Dinky passes buck : Blames LGU for dumping of relief

By Ronald O. Reyes, Merck Maguddayao and Joyce Pangco Panares


TYPHOON victims in Eastern Visayas on Tuesday slammed the government for burying rotten relief goods in a dumpsite in Palo, Leyte, a town that was devastated by super typhoon Yolanda last year.

Controversial dump. A Palo, Leyte, resident, who
asked not be identified for fear of retaliation,
points to where a truckload of relief packages
were buried at one of the town’s remote villages.
The residents later dug up the goods (inset photos),
some of which were still edible. RONALD REYES
“This is utterly outrageous!” said Dr. Eflida Bautista, spokesperson for the group People Surge. “While thousands of Yolanda victims are still languishing in hunger the Department of Social Welfare and Development, which is mandated to look after them, buries truckloads of relief goods because they are unfit for human consumption?”

“Why blame the donors for expired goods? Why blame the victims for not claiming them? Why not blame themselves for not having an efficient system of distribution?” Bautista said, referring to the DSWD and Social Welfare Secretary Corazon Soliman.

On Monday, Palo Municipal Social Welfare and Development Officer Nina Balderas admitted that “truckloads of expired and spoiled relief goods were dumped and buried in an open dumpsite in Barangay San Jose (of Palo) last Feb. 5 and March 6, 2014.”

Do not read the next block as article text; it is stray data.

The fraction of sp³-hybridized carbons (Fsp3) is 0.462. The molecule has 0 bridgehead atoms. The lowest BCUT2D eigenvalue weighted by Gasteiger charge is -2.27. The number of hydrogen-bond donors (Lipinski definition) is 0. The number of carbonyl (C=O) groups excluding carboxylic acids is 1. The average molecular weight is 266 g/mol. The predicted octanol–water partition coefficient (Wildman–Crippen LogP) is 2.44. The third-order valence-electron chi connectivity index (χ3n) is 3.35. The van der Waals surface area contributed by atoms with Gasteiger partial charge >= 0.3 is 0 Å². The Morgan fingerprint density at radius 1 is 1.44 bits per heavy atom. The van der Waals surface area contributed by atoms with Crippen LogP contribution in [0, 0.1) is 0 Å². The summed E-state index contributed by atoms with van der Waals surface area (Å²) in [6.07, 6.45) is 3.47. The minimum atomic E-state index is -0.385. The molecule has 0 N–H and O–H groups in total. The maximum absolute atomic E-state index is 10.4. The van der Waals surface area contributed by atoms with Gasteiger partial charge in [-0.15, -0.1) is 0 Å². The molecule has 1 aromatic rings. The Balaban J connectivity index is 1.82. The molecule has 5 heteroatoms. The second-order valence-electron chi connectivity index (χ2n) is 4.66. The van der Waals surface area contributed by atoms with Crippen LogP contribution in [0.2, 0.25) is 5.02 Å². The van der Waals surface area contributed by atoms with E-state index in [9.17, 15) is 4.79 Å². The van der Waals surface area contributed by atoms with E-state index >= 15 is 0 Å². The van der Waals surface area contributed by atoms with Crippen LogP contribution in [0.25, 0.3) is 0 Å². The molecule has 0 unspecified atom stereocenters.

Biscuits, cupcakes, canned goods, and even rice were declared as being unfit for human consumption and were buried after they began emitting foul odors, she said.

Used clothing was also dumped.

“It was raining almost every day here in Leyte when these goods were delivered to us so the rice was wet, and entire deliveries’ were drenched by rainwater so that even the canned goods were spoiled.”

The DSWD officer blamed some donors “who donated goods which were about to expire or were already expired.”

Residents near the dumpsite were angry.

“I don’t understand why this is happening, this dumping of relief, when immediately after the typhoon many of us went without food and clothing,” said one parent, who added that out of her need to get a food, she went to the dumpsite and picked up some canned sardines.

Another parent said she felt the food had gone to waste.

“DSWD should have a good system in distributing relief goods before they arrive and before it expires,” she said.

But Soliman on Tuesday blamed the municpal government of Palo, Leyte, saying it was its responsibility distribute the food aid.

Sharing courage. Members of the government
employees’ union Courage share a meal of boiled
cassava and taro with the victims of Typhoon
Yolanda, in front of the National Housing Authority
in Quezon City, to exemplify the kind of food they
have had to eat over the past four months while
the food aid from foreign countries spoil in
government custody. MANNY PALMERO
In a radio interview Tuesday, Soliman that Palo’s municipal social welfare and development officer (MSWDO) Nina Balderas was under the mayor of Palo, Remedios Petilla.

“If the municipal social welfare development officer is the one talking, she is under the mayor and not under our jurisdiction,” Soliman said.

Soliman said there were two main sources of relief in Leyte--the national government through the Department of Social Welfare and Development and international sources led by the United Nations.

She said goods that arrived through the UN was the international agency’s responsibility.

“We can’t intervene,” she said.

“The UN coordinates with us by giving us information about the distribution of their relief. Sometimes, they go directly to village councilors. It’s the jurisdiction of the municipal government,” Soliman added.

She added that the one receiving and signing for relief was a representative from the Municipal Social Welfare Department Office.